By: Stephanie Small
Published: January 4, 2013
Information according to the Meyers-Briggs Foundation Website
The Myers-Briggs Type Indicator, based on the work of C.G. Jung, holds personality types are based on psychological preferences. One set of preferences assessed in the MBTI are the dichotomies “introversion/extraversion”.
Everyone is an introvert some of the time and an extrovert at other times. Understanding which state is dominant for you may help identify the environments in which you are likely to thrive. This awareness can help you make informed decisions about higher education and your career path.
What is an Extrovert?
Extroverts enjoy – and draw energy from – being out in the world. They have a wide range of friends and acquaintances, and are at ease in groups. Extroverts gain insight into their problems by talking them out. They become excited about putting things into action, but sometimes they don’t stop and reflect enough first.
Extroverts are naturally drawn to work environments in which they can interact with many people. They thrive in fast-paced settings in which action and socializing are prioritized. Working as part of a team will likely suit them better than working independently or in a very small office. Certain fields might be more likely to offer these types of settings including public relations, marketing, and investment banking. Most industries have room for extroverts. For example, an extrovert who wants to teach may feel more comfortable in a classroom of rowdy students at a school with a strongly bonded staff that goes to happy hour together each Friday. This same extrovert might not thrive in a university setting in which most of his or her time is spent in an office, conducting research and grading papers.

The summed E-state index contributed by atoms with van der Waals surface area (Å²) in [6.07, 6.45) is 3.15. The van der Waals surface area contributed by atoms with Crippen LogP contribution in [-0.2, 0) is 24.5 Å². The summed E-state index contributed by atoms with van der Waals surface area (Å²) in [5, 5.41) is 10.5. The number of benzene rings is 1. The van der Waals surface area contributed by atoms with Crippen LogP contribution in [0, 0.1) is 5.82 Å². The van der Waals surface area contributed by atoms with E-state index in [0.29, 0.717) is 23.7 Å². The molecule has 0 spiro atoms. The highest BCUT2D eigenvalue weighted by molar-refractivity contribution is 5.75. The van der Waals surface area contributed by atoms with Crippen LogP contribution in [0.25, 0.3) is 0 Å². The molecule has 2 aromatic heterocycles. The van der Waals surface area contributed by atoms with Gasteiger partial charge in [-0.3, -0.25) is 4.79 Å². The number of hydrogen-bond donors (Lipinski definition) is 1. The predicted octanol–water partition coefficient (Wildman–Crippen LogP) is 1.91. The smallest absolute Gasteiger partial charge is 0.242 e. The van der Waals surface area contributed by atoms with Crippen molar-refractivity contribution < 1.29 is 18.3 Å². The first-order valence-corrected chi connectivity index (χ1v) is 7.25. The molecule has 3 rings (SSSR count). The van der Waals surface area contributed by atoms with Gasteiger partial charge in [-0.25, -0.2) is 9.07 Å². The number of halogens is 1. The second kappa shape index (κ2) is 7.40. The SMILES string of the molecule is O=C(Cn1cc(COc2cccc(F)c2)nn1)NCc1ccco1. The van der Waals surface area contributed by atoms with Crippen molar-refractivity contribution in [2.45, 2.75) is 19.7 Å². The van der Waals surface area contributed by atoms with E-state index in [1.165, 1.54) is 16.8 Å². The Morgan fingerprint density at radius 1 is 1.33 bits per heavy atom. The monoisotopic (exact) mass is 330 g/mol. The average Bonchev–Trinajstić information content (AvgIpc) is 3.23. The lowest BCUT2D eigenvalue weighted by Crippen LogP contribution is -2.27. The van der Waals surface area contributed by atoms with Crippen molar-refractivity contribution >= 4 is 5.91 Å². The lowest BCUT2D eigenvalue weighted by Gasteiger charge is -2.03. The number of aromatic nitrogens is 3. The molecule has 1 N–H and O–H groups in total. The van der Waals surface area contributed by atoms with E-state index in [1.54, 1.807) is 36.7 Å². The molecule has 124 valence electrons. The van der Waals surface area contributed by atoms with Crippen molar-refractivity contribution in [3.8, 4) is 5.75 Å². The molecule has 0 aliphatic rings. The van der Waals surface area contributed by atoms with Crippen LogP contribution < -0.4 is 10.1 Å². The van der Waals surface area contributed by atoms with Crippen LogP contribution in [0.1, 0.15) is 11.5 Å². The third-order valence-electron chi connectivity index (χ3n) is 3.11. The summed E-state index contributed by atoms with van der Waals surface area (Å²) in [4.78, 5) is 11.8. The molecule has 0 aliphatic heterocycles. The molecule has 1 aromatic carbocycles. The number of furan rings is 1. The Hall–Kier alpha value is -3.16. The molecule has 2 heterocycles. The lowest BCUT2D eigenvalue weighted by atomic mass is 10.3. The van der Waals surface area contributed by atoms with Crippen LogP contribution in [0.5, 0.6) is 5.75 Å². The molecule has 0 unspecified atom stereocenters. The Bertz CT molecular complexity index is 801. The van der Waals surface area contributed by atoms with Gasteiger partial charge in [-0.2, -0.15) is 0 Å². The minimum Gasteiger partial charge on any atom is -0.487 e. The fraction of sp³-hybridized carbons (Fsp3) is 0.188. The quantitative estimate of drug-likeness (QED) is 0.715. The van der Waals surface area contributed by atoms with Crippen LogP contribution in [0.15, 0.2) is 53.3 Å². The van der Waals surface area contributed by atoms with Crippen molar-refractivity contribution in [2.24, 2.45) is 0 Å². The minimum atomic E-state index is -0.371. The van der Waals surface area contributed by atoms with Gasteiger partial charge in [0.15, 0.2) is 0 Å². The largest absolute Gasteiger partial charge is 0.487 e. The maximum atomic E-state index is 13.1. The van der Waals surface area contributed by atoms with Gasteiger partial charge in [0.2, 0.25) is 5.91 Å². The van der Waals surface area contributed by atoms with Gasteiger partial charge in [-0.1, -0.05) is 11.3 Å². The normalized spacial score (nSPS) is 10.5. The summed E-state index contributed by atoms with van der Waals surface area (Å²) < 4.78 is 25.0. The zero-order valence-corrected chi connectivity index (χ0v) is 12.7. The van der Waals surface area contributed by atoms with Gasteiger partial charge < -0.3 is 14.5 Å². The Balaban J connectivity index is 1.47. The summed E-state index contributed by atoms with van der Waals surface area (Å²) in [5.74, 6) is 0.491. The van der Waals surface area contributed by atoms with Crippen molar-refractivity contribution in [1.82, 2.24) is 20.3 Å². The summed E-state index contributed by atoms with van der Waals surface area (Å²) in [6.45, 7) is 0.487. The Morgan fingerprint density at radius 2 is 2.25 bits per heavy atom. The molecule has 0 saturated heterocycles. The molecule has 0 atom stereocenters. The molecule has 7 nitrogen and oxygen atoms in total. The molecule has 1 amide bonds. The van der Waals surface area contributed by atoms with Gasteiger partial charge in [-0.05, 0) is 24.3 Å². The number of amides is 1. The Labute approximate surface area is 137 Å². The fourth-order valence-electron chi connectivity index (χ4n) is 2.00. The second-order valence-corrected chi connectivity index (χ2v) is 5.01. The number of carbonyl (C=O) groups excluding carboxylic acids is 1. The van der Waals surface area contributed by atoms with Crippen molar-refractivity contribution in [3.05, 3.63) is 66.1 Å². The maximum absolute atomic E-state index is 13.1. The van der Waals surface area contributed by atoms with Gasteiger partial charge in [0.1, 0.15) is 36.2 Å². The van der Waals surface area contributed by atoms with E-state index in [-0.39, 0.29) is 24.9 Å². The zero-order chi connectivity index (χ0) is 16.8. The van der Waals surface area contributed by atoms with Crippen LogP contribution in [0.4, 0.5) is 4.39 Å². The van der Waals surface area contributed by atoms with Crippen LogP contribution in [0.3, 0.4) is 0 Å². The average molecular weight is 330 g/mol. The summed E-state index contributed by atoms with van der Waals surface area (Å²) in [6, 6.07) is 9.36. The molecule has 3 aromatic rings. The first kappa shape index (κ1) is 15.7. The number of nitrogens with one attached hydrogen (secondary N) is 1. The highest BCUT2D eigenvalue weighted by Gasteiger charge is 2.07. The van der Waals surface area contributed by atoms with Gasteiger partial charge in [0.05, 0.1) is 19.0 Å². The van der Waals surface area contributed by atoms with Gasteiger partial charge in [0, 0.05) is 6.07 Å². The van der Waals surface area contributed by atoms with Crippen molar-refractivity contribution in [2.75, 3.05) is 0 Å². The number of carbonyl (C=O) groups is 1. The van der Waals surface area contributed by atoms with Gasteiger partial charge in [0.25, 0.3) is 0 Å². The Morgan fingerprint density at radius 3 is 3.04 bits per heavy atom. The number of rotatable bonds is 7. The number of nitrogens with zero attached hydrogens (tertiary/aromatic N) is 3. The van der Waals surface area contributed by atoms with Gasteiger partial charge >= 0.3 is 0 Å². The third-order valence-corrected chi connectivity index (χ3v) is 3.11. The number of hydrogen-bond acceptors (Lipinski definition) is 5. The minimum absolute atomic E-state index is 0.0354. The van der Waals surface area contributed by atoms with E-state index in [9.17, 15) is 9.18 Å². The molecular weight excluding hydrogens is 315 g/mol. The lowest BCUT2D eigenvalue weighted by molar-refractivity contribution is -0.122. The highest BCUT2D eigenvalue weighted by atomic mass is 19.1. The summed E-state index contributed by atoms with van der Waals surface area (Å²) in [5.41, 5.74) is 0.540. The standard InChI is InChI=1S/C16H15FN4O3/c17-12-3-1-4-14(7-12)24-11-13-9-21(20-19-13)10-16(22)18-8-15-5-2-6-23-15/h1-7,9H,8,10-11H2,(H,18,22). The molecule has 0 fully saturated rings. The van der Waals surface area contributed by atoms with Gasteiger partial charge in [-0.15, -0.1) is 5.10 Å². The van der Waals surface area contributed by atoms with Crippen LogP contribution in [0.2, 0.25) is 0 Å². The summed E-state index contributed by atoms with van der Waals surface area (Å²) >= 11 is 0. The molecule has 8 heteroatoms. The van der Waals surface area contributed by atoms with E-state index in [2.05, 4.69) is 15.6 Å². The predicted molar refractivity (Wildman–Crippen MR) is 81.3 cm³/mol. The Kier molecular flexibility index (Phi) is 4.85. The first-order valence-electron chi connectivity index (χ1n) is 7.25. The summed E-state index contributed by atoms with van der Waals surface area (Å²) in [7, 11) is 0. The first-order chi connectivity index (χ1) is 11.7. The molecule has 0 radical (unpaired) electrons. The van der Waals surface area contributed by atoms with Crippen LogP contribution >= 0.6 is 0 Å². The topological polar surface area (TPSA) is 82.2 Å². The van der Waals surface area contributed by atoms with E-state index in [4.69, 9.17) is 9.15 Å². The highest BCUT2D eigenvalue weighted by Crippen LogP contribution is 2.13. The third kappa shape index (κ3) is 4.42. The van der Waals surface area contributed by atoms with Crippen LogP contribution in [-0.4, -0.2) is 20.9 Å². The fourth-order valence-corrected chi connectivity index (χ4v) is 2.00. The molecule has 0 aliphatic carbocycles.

What is an Introvert?
Introverts have vivid inner worlds, gain energy from their inner experience, and are often more comfortable in their imagination than in reality. They prefer to socialize with one or two people rather than in crowds, and enjoy solitude. Sometimes they get too caught up in their head, and forget to check whether reality is matching their fantasy. They may also have a pattern of neglecting to take action in a timely manner.
Introverts often work best in environments that allow for solitude, or at least plenty of quiet. Their ideal setting will encourage plenty of reflection and discussion of ideas and theory. They need their own space, and time to think and consider options before acting. Careers allotting plenty of “alone time” and mental challenge may include writers, software engineers, accountants, and graphic designers. As in the case of extroverts, most fields have room for introverts. It’s crucial to assess the actual setting. Introverts might not enjoy working in a room crammed full of people, with phones ringing constantly and music blaring. Instead an introvert may perform their best work in a peaceful office environment where they have an occasional meeting with a few like-minded co-workers?
Remember, neither personality type should be considered more desirable, introverts and extroverts have equally important roles in society.